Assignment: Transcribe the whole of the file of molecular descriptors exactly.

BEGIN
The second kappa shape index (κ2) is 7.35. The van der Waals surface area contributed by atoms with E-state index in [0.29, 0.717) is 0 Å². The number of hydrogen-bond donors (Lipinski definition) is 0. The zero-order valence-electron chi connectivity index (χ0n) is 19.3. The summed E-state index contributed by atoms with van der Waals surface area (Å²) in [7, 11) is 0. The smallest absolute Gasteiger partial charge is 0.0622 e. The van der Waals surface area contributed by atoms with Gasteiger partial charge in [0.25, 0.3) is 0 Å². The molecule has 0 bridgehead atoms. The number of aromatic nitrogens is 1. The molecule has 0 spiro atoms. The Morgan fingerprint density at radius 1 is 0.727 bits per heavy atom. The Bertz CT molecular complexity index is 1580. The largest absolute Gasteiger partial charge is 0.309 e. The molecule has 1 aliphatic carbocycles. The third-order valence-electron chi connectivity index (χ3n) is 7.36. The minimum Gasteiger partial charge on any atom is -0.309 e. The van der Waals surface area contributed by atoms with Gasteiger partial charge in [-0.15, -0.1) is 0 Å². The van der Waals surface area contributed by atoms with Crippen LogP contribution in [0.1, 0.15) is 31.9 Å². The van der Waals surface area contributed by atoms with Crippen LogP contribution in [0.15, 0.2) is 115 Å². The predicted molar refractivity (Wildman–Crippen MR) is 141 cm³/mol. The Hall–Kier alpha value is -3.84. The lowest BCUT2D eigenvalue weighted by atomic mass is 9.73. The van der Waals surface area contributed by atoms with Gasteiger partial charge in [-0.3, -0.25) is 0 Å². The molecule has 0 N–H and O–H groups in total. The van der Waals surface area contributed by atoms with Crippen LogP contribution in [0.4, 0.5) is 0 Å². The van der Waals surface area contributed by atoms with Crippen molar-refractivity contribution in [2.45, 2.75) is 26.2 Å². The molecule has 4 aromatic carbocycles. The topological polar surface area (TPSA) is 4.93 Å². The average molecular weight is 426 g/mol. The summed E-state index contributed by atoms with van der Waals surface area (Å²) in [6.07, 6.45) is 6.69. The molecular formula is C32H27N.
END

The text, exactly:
The second kappa shape index (κ2) is 7.35. The van der Waals surface area contributed by atoms with E-state index in [0.29, 0.717) is 0 Å². The number of hydrogen-bond donors (Lipinski definition) is 0. The zero-order valence-electron chi connectivity index (χ0n) is 19.3. The summed E-state index contributed by atoms with van der Waals surface area (Å²) in [7, 11) is 0. The smallest absolute Gasteiger partial charge is 0.0622 e. The van der Waals surface area contributed by atoms with Gasteiger partial charge in [0.25, 0.3) is 0 Å². The molecule has 0 bridgehead atoms. The number of aromatic nitrogens is 1. The molecule has 0 spiro atoms. The Morgan fingerprint density at radius 1 is 0.727 bits per heavy atom. The Bertz CT molecular complexity index is 1580. The largest absolute Gasteiger partial charge is 0.309 e. The molecule has 1 aliphatic carbocycles. The third-order valence-electron chi connectivity index (χ3n) is 7.36. The minimum Gasteiger partial charge on any atom is -0.309 e. The van der Waals surface area contributed by atoms with Gasteiger partial charge in [-0.15, -0.1) is 0 Å². The van der Waals surface area contributed by atoms with Crippen LogP contribution in [0.1, 0.15) is 31.9 Å². The van der Waals surface area contributed by atoms with Crippen LogP contribution in [0.15, 0.2) is 115 Å². The predicted molar refractivity (Wildman–Crippen MR) is 141 cm³/mol. The Hall–Kier alpha value is -3.84. The lowest BCUT2D eigenvalue weighted by atomic mass is 9.73. The van der Waals surface area contributed by atoms with Gasteiger partial charge in [-0.3, -0.25) is 0 Å². The molecule has 0 N–H and O–H groups in total. The van der Waals surface area contributed by atoms with Crippen LogP contribution in [0.4, 0.5) is 0 Å². The van der Waals surface area contributed by atoms with Crippen molar-refractivity contribution in [2.45, 2.75) is 26.2 Å². The molecule has 4 aromatic carbocycles. The topological polar surface area (TPSA) is 4.93 Å². The average molecular weight is 426 g/mol. The summed E-state index contributed by atoms with van der Waals surface area (Å²) in [6.07, 6.45) is 6.69. The molecular formula is C32H27N.